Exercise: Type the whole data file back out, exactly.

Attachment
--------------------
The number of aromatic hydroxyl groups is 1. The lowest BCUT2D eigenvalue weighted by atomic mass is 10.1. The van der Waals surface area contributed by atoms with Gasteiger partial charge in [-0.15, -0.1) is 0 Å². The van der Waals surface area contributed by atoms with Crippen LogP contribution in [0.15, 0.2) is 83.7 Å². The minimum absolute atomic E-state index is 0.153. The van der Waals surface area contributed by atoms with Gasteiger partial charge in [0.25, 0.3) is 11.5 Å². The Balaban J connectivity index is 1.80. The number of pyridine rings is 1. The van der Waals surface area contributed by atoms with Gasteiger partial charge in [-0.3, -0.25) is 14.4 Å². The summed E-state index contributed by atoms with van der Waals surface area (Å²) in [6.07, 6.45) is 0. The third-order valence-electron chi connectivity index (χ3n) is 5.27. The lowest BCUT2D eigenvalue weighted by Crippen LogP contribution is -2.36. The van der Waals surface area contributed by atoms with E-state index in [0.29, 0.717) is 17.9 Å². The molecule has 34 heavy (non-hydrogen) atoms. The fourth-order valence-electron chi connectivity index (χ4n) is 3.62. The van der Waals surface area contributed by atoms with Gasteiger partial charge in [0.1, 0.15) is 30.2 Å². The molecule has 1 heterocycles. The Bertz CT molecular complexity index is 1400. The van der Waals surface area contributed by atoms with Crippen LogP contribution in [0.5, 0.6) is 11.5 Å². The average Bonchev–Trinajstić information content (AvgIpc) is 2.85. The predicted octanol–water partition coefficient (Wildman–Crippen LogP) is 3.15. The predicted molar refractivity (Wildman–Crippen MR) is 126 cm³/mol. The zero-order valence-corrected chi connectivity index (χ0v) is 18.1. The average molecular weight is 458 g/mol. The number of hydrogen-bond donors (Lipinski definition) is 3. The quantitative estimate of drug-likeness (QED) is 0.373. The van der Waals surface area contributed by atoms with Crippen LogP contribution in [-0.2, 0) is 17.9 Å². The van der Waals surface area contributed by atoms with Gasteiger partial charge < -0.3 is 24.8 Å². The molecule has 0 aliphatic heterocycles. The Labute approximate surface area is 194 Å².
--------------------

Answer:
The number of aromatic hydroxyl groups is 1. The lowest BCUT2D eigenvalue weighted by atomic mass is 10.1. The van der Waals surface area contributed by atoms with Gasteiger partial charge in [-0.15, -0.1) is 0 Å². The van der Waals surface area contributed by atoms with Crippen LogP contribution in [0.15, 0.2) is 83.7 Å². The minimum absolute atomic E-state index is 0.153. The van der Waals surface area contributed by atoms with Gasteiger partial charge in [0.25, 0.3) is 11.5 Å². The Balaban J connectivity index is 1.80. The number of pyridine rings is 1. The van der Waals surface area contributed by atoms with Gasteiger partial charge in [-0.3, -0.25) is 14.4 Å². The summed E-state index contributed by atoms with van der Waals surface area (Å²) in [6.07, 6.45) is 0. The third-order valence-electron chi connectivity index (χ3n) is 5.27. The lowest BCUT2D eigenvalue weighted by Crippen LogP contribution is -2.36. The van der Waals surface area contributed by atoms with E-state index in [0.29, 0.717) is 17.9 Å². The molecule has 34 heavy (non-hydrogen) atoms. The fourth-order valence-electron chi connectivity index (χ4n) is 3.62. The van der Waals surface area contributed by atoms with Gasteiger partial charge in [0.1, 0.15) is 30.2 Å². The molecule has 1 heterocycles. The Bertz CT molecular complexity index is 1400. The van der Waals surface area contributed by atoms with Crippen LogP contribution in [0.5, 0.6) is 11.5 Å². The average Bonchev–Trinajstić information content (AvgIpc) is 2.85. The predicted octanol–water partition coefficient (Wildman–Crippen LogP) is 3.15. The predicted molar refractivity (Wildman–Crippen MR) is 126 cm³/mol. The zero-order valence-corrected chi connectivity index (χ0v) is 18.1. The average molecular weight is 458 g/mol. The number of hydrogen-bond donors (Lipinski definition) is 3. The quantitative estimate of drug-likeness (QED) is 0.373. The van der Waals surface area contributed by atoms with Crippen LogP contribution in [-0.2, 0) is 17.9 Å². The van der Waals surface area contributed by atoms with Gasteiger partial charge < -0.3 is 24.8 Å². The molecule has 0 aliphatic heterocycles. The Labute approximate surface area is 194 Å².